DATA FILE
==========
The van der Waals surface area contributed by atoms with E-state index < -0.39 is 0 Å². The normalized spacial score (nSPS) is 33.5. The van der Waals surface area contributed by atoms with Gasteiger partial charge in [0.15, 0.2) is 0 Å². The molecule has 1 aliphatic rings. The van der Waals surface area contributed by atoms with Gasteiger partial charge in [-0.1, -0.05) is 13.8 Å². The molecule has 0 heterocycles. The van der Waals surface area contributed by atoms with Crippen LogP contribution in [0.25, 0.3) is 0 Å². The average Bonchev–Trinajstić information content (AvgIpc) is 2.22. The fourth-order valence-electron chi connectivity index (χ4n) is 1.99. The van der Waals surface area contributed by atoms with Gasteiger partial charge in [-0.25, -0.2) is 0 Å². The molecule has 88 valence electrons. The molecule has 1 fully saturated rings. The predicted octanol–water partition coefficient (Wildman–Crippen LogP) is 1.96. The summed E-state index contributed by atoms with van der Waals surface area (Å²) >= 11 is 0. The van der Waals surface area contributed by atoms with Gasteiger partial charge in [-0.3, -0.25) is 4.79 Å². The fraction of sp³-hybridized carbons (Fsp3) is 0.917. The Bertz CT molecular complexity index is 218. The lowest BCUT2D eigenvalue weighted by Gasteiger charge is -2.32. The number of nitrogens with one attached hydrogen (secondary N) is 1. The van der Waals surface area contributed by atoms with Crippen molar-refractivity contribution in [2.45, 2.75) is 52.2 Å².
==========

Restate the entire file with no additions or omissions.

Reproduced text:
The van der Waals surface area contributed by atoms with E-state index < -0.39 is 0 Å². The normalized spacial score (nSPS) is 33.5. The van der Waals surface area contributed by atoms with Gasteiger partial charge in [0.15, 0.2) is 0 Å². The molecule has 1 aliphatic rings. The van der Waals surface area contributed by atoms with Gasteiger partial charge in [-0.1, -0.05) is 13.8 Å². The molecule has 0 heterocycles. The van der Waals surface area contributed by atoms with Crippen LogP contribution in [0.25, 0.3) is 0 Å². The average Bonchev–Trinajstić information content (AvgIpc) is 2.22. The fourth-order valence-electron chi connectivity index (χ4n) is 1.99. The van der Waals surface area contributed by atoms with Gasteiger partial charge in [-0.25, -0.2) is 0 Å². The molecule has 88 valence electrons. The molecule has 1 fully saturated rings. The predicted octanol–water partition coefficient (Wildman–Crippen LogP) is 1.96. The summed E-state index contributed by atoms with van der Waals surface area (Å²) >= 11 is 0. The van der Waals surface area contributed by atoms with Gasteiger partial charge in [-0.3, -0.25) is 4.79 Å². The fraction of sp³-hybridized carbons (Fsp3) is 0.917. The Bertz CT molecular complexity index is 218. The lowest BCUT2D eigenvalue weighted by Gasteiger charge is -2.32. The number of nitrogens with one attached hydrogen (secondary N) is 1. The van der Waals surface area contributed by atoms with Crippen molar-refractivity contribution in [2.45, 2.75) is 52.2 Å².